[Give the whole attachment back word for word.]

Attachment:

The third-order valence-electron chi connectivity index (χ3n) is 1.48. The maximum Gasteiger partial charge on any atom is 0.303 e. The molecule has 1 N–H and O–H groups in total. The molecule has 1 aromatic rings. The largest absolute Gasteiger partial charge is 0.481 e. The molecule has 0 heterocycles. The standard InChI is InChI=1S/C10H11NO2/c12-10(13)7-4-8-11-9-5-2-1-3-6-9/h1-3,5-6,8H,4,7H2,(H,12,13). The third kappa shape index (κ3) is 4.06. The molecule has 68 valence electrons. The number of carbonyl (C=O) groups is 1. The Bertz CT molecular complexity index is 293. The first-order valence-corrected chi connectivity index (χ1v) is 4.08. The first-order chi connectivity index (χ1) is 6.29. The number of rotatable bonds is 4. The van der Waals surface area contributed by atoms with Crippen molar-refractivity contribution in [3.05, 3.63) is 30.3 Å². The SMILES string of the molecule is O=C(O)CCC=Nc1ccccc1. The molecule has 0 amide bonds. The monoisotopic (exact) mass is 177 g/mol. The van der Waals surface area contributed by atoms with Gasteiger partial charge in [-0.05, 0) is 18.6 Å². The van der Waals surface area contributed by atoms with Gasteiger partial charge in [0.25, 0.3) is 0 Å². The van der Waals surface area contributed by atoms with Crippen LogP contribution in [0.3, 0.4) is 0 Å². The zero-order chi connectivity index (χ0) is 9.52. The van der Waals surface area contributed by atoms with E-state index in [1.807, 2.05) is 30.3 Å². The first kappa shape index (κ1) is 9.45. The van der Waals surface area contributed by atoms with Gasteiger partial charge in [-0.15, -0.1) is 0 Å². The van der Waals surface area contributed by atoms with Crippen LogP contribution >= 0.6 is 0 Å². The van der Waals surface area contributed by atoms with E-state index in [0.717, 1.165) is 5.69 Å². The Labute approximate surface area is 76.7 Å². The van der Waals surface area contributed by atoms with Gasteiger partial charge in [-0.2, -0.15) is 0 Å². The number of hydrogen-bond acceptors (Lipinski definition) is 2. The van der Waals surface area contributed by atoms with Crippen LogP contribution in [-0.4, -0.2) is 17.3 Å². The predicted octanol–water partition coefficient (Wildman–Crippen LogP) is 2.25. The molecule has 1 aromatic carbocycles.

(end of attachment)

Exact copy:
The third-order valence-electron chi connectivity index (χ3n) is 1.48. The maximum Gasteiger partial charge on any atom is 0.303 e. The molecule has 1 N–H and O–H groups in total. The molecule has 1 aromatic rings. The largest absolute Gasteiger partial charge is 0.481 e. The molecule has 0 heterocycles. The standard InChI is InChI=1S/C10H11NO2/c12-10(13)7-4-8-11-9-5-2-1-3-6-9/h1-3,5-6,8H,4,7H2,(H,12,13). The third kappa shape index (κ3) is 4.06. The molecule has 68 valence electrons. The number of carbonyl (C=O) groups is 1. The Bertz CT molecular complexity index is 293. The first-order valence-corrected chi connectivity index (χ1v) is 4.08. The first-order chi connectivity index (χ1) is 6.29. The number of rotatable bonds is 4. The van der Waals surface area contributed by atoms with Crippen molar-refractivity contribution in [3.05, 3.63) is 30.3 Å². The SMILES string of the molecule is O=C(O)CCC=Nc1ccccc1. The molecule has 0 amide bonds. The monoisotopic (exact) mass is 177 g/mol. The van der Waals surface area contributed by atoms with Gasteiger partial charge in [-0.05, 0) is 18.6 Å². The van der Waals surface area contributed by atoms with Gasteiger partial charge in [0.25, 0.3) is 0 Å². The van der Waals surface area contributed by atoms with Crippen LogP contribution in [0.3, 0.4) is 0 Å². The zero-order chi connectivity index (χ0) is 9.52. The van der Waals surface area contributed by atoms with E-state index in [1.807, 2.05) is 30.3 Å². The first kappa shape index (κ1) is 9.45. The van der Waals surface area contributed by atoms with Gasteiger partial charge in [-0.15, -0.1) is 0 Å². The van der Waals surface area contributed by atoms with Crippen LogP contribution >= 0.6 is 0 Å². The van der Waals surface area contributed by atoms with E-state index in [0.717, 1.165) is 5.69 Å². The Labute approximate surface area is 76.7 Å². The van der Waals surface area contributed by atoms with Gasteiger partial charge in [-0.2, -0.15) is 0 Å². The number of hydrogen-bond acceptors (Lipinski definition) is 2. The van der Waals surface area contributed by atoms with Crippen LogP contribution in [-0.4, -0.2) is 17.3 Å². The predicted octanol–water partition coefficient (Wildman–Crippen LogP) is 2.25. The molecule has 1 aromatic carbocycles.